GenAI’s copyright issues driving model diversity

This week’s edition of the Economist (subscribers only) ran a feature on artificial intelligence and copyright. Generative AIs have been and continue to be trained on copyrighted material, including texts, images, music, videos, and more.

Not all creators are amused. Some have chosen to sue the companies developing these Generative AI models. Others, including Associated Press, Axel Springer, and Le Monde, have established licensing agreements with these companies, granting them permission to use their content for model training. If this trend persists, we might see a more varied landscape within the Generative AI industry, with models differing greatly in terms of the content they’re based on and their capabilities. This shift might also signal the end of truly free open-source models.

Meanwhile, a third group of media companies, such as Getty Images and Bloomberg, are developing their own proprietary Generative AI models using their content. Like the authors of the referenced article, I question whether these models can compete with larger, more general models. However, they may become the only way to access certain copyrighted material.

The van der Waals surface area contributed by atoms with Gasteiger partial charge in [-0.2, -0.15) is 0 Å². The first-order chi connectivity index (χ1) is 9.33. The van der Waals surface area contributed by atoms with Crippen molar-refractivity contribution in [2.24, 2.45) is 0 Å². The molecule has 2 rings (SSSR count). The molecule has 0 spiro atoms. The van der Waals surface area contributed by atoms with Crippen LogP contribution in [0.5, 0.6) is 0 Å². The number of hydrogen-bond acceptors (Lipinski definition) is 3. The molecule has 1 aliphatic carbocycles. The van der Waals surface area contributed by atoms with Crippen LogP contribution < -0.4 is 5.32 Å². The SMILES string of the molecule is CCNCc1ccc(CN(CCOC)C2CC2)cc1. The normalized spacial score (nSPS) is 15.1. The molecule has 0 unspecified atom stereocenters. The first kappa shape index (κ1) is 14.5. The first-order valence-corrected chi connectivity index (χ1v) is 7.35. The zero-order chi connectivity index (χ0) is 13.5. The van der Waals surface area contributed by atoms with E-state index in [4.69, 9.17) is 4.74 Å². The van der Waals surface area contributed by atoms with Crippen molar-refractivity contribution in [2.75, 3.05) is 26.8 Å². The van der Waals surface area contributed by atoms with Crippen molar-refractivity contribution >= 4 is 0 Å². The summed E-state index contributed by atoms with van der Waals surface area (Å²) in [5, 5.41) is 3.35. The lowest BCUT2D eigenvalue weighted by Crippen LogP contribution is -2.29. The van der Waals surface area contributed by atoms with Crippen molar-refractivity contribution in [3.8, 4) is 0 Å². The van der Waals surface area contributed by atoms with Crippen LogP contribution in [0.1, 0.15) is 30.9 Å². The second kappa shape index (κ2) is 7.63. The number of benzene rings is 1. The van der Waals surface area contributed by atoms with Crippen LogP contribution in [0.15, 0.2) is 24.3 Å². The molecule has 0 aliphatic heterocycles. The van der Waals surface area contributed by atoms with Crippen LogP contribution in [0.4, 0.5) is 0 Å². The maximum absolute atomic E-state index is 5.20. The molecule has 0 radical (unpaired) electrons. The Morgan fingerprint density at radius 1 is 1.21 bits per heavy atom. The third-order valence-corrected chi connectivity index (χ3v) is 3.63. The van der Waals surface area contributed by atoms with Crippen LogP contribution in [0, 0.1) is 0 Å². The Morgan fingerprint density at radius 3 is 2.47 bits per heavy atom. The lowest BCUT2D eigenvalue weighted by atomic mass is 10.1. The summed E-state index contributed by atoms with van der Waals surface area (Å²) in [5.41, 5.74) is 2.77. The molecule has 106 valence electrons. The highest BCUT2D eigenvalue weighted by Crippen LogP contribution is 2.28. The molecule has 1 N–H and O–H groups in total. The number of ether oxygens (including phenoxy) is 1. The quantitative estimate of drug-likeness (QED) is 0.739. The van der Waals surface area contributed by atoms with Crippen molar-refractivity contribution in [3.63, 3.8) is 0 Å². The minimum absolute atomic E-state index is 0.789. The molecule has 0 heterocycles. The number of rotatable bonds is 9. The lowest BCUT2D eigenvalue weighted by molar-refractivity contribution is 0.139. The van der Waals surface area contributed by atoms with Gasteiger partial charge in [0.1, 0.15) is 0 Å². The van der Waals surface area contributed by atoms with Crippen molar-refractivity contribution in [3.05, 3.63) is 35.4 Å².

Court decisions and legislative measures will also play key roles, potentially leading to different outcomes in different jurisdictions. In the United States, where most of the world’s most valuable Generative AI companies are based, there may be a bias towards protecting these companies. On the other hand, the European Union may be more inclined to favor copyright holders.

In summary, the issue of copyright in the Generative AI sector introduces a significant degree of uncertainty and could drastically alter the competitive landscape in the near future.

Here is an earlier blog post we wrote about


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